Since France has such a rich artistic history, from Gothic architecture to Surrealism and beyond, it's not too surprising that there are three different words for "painting" in French. You'll find one of them in our new video on the artist Karine Rougier:
Un travail à la fois de peintures, de sculptures... de pierres peintes
Works of both paintings, of sculptures... of painted rocks
Cap. 9-10, Le saviez-vous? - Karine Rougier présente son art - Part 1
Une peinture shouldn't be too hard to remember, since it's a cognate of "painting." Its relatives also have direct English equivalents: peindre (to paint), peint/peinte (painted), peintre (painter).
Peinture is also the word for "paint," as in the substance:
Et la peinture, euh... on peut dire, se sépare pas comme une vinaigrette.
And the paint, uh... we can say, doesn't separate like a vinaigrette.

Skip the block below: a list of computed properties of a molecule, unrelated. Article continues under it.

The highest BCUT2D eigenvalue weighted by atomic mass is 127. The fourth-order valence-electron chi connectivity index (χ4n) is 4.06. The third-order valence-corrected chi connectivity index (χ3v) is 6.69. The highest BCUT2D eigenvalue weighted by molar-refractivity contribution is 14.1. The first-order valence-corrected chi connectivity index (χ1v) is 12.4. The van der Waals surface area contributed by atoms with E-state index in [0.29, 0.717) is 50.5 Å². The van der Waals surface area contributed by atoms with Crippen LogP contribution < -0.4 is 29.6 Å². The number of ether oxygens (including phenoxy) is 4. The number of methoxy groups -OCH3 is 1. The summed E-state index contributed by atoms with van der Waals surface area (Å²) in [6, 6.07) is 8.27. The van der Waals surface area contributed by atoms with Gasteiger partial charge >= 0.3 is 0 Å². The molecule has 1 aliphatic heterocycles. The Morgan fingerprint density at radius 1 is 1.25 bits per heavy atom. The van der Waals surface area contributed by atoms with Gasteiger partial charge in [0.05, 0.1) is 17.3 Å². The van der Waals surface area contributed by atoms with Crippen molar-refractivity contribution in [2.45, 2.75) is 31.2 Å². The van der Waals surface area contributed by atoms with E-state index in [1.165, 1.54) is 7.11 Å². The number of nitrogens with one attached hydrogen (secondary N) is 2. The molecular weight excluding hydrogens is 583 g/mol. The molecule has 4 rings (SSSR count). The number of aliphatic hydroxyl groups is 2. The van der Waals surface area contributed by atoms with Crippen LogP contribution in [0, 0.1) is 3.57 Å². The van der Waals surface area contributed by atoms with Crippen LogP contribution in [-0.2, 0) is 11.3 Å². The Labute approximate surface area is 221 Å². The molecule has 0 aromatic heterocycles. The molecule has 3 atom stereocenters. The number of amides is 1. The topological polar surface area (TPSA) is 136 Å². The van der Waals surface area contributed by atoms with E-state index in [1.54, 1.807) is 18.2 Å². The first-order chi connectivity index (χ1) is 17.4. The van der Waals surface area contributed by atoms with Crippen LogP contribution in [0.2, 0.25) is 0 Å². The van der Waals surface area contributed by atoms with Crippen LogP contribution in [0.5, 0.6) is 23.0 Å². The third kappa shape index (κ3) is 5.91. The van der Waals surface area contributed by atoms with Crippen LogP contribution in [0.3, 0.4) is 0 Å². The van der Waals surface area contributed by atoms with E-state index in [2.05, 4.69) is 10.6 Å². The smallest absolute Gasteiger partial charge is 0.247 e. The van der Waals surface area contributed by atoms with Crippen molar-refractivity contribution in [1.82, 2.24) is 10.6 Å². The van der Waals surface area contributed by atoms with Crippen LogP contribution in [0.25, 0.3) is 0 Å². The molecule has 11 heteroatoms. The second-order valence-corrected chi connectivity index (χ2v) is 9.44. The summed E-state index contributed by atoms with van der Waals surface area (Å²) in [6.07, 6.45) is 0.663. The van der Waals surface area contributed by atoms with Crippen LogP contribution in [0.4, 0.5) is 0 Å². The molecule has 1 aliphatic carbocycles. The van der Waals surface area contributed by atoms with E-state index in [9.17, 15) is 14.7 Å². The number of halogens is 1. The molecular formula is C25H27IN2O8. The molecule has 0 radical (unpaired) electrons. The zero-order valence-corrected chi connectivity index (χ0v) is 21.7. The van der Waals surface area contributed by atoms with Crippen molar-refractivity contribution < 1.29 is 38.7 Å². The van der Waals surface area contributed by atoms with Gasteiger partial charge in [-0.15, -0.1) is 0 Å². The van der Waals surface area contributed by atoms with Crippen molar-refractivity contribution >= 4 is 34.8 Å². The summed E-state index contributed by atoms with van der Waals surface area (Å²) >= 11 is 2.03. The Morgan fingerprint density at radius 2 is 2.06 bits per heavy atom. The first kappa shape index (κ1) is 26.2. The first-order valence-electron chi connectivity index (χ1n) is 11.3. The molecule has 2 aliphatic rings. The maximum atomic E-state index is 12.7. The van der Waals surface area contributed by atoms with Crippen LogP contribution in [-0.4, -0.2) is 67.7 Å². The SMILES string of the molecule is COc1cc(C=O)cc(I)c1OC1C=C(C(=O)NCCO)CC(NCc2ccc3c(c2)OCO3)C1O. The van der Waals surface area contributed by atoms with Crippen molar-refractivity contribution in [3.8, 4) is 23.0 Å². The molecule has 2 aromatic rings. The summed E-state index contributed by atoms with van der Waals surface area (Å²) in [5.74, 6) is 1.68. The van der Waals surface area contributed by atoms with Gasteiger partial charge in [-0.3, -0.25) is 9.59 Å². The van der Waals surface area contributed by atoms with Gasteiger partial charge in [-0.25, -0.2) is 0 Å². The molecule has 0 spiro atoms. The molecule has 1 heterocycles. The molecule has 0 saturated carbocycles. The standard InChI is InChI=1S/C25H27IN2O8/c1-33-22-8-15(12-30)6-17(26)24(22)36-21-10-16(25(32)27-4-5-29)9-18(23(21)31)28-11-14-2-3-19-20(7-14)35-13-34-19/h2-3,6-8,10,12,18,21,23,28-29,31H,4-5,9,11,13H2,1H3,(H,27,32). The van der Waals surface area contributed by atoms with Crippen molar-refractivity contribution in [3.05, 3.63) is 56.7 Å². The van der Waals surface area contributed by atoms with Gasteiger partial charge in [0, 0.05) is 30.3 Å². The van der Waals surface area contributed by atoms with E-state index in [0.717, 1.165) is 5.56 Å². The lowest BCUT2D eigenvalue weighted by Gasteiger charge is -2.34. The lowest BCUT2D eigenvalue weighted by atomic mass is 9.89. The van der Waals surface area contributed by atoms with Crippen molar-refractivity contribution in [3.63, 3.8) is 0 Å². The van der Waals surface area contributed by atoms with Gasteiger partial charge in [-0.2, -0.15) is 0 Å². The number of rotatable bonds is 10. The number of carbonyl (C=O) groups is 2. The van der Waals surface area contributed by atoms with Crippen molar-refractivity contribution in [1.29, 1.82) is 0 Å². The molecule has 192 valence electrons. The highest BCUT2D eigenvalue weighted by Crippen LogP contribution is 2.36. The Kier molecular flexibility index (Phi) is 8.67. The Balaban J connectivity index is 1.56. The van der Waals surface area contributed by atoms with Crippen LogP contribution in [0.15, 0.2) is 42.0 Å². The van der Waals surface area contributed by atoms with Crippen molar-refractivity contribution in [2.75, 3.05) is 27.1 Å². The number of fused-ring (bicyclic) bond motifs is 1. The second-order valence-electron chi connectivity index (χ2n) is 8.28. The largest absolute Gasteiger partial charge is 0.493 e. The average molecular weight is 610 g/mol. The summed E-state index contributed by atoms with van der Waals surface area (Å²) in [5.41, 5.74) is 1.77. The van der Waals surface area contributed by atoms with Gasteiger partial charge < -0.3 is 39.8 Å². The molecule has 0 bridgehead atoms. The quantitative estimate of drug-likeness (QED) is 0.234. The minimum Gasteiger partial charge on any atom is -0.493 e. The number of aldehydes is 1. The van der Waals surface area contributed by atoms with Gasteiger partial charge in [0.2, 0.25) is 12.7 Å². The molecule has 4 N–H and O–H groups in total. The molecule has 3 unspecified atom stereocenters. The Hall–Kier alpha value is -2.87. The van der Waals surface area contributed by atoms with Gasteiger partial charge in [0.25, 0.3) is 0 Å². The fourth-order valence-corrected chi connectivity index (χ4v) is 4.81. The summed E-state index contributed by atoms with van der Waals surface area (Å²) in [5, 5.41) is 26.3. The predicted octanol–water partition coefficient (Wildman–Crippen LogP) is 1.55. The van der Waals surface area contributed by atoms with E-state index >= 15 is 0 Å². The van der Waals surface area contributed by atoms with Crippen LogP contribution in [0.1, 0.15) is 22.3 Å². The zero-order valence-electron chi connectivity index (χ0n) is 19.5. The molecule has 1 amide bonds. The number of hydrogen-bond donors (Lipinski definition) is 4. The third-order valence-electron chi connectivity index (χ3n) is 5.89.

Cap. 31, Salon Eco Habitat - La peinture à l'ocre
So la peinture à l'huile, for example, can either mean "oil painting" or "oil paint."
In English, a "tableau" is an artistic grouping or arrangement, originally referring to a motionless group of people representing a scene or historical event, kind of like a living painting. As a matter of fact, "tableau" is short for tableau vivant, which means exactly that. Un tableau (literally, "little table") is another word for "painting" in French:
Actuellement, je prépare un grand tableau, "La naissance de Vénus".
At the moment, I'm preparing a great painting, "The Birth of Venus."
Cap. 67, Il était une fois - les Explorateurs - 10. Amerigo Vespucci - Part 1
Finally, there's la toile, which technically means "canvas," but is just as often used for "painting":
Vous y découvrirez la reproduction d'une toile de Sisley
There you'll find the reproduction of a Sisley painting
Cap. 10, Voyage en France - Saint-Mammès
But that's not all! Une toile is also "a web," as in une toile d'araignée (spider's web). And just as you can say "the web" in English to refer to the internet, in French you can say la toile.
We hope this lesson has inspired you to get out your pinceaux (paintbrushes)!